You are 100% right in your reply in regard to my narrow takeaway, I had to address my set up and needed lag with the club to stop taking it too far in side, however I find incorporating the lag element affects my weight transfer and I still get a little stuck on the left side.
Where I did see imrovement towards the end of the day when I shortened my backswing there was no collapse of the left arm - maybe I need to work on hitting those abbreviated shots?

After accomplishing my success I went to the range 300 meters way and hit a few good shots and then deflated myself with driver.

I will get there Dariusz, it took 6 years to ruin my swing so I cannot expect to play like a Hogan after a week lol.

If what I have outline makes sense - can you suggest a a method where I can achieve the lag without feeling out of position.

Thanks again Mate - love your work!
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dariusz
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PostPosted: Tue 12:08, 07 Dec 2010 Back to top

I am very happy that you have found the info interesting and helpful. Believe me, there is no better satisfaction than to hear that you could be of real effective help.

As for lag - it is ONLY a physical phenomenon, nothing mystic, nothing one should worry about or work on specially. If a motion is being lead from the ground up (and it must be because one needs leverage that the friction can give to us all) the farther are body parts the more they lag (delay). Arms are distal parts of the body and they will delay automatically provided the sequence of events is not disrupted by a conscious action, e.g. aimed at choppoing at the ball from the top.
Do an experiment, John - start to turn around yourself back and forth and observe/feel how your arms start to delay in relation to your body without thinking about it. That's a pivot lag. Do another experiment - grab your golf club, lift it using your forearms and let your forearms fall down - your wrists start to react and deviate/flex because the clubhead mass is being delayed. That's your wrist lag.
Nothing poetic about it as some golf schools want to fool people around with.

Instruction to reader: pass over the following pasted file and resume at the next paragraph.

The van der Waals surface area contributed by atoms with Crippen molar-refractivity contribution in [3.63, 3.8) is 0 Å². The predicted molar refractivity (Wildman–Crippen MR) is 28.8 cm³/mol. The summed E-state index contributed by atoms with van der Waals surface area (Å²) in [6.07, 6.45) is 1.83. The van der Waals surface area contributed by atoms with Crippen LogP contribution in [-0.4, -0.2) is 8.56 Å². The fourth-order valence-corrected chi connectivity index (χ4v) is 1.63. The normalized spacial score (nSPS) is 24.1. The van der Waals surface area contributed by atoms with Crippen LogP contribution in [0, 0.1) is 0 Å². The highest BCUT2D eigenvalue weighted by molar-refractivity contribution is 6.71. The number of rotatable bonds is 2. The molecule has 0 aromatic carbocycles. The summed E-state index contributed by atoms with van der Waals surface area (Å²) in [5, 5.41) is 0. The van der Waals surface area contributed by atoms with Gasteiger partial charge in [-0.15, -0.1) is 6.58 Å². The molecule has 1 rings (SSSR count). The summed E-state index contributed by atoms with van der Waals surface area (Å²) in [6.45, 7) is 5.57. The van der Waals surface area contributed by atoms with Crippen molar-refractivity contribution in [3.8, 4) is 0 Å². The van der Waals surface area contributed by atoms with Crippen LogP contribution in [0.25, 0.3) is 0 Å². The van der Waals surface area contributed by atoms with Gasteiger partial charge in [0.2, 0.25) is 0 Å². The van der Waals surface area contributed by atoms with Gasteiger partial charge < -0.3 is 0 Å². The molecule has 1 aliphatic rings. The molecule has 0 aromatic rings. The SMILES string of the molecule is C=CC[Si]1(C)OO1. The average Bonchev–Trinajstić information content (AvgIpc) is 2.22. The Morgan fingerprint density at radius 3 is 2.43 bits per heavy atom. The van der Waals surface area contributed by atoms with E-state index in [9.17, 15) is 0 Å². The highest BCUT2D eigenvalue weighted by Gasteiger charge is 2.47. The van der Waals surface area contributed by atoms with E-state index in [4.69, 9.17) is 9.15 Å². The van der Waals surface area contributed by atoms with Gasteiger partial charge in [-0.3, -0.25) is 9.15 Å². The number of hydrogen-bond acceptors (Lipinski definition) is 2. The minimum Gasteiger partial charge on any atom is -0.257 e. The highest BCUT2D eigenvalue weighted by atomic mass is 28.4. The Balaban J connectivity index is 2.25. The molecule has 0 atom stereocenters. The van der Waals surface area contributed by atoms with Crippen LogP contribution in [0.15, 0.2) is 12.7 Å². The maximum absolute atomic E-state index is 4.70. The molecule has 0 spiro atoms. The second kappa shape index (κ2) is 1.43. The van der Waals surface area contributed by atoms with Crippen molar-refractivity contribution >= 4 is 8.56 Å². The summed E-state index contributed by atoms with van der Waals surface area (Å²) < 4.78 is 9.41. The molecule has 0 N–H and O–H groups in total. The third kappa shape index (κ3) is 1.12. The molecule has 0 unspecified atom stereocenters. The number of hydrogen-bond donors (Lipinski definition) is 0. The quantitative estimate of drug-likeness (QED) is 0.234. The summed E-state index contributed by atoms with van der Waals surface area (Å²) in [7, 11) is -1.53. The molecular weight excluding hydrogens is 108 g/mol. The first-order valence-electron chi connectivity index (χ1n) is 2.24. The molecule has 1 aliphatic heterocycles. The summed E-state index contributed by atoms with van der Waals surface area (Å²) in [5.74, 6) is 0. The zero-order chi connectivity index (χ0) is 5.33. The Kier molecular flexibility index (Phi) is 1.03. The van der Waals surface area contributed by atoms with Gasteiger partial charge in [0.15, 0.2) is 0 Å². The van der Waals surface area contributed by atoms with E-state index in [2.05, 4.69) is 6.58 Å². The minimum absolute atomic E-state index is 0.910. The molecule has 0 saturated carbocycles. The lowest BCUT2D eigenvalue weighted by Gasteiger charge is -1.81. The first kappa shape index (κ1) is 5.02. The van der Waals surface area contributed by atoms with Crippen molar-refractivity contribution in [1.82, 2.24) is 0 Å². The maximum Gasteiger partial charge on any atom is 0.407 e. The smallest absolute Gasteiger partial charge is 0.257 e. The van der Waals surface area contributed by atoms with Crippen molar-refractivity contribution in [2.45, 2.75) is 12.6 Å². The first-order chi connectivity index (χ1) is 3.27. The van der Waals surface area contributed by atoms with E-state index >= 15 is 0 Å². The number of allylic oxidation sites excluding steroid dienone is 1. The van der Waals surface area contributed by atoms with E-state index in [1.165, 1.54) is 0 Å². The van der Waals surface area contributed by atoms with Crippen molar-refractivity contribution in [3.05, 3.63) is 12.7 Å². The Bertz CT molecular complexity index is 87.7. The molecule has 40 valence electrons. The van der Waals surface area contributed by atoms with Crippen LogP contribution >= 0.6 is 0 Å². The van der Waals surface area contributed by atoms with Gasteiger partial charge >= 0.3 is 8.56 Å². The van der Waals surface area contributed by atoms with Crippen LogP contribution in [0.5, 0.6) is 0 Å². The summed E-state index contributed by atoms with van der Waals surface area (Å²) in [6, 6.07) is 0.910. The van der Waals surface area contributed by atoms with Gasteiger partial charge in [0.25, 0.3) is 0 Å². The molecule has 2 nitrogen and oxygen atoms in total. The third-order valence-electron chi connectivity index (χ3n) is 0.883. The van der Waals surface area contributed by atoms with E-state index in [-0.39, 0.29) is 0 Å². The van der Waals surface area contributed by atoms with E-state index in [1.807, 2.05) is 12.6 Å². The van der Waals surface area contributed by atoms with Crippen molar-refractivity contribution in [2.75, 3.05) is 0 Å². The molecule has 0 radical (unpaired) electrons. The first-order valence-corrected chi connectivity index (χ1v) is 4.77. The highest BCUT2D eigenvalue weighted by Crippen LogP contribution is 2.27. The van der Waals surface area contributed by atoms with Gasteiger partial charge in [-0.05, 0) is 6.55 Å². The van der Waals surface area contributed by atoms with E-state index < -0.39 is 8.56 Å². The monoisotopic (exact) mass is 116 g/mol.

Cheers


Last edited by dariusz on Tue 12:13, 07 Dec 2010; edited 2 times in total
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GolfZoner
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PostPosted: Tue 12:21, 07 Dec 2010 Back to top

O.K. D;so let me interpret this for my comprehension. I may be putting too much emphasis on the lag. So if I implement the correct movement to the backswing forget about the club and let it take it's course, assuming all that has done as your intstructions the lag will look after itself and width will be maintained?

Thanks
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dariusz
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PostPosted: Tue 12:43, 07 Dec 2010 Back to top

GolfZoner wrote:
O.K. D;so let me interpret this for my comprehension. I may be putting too much emphasis on the lag. So if I implement the correct movement to the backswing forget about the club and let it take it's course, assuming all that has done as your intstructions the lag will look after itself and width will be maintained?

Thanks


Yes, Sir. All conscious actions aimed at increasing/maintaining lag end with worsening effects. I am more than sure about it.

Cheers
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GolfZoner
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PostPosted: Tue 13:02, 07 Dec 2010 Back to top

O.K Thanks, can't be more succinct than that D.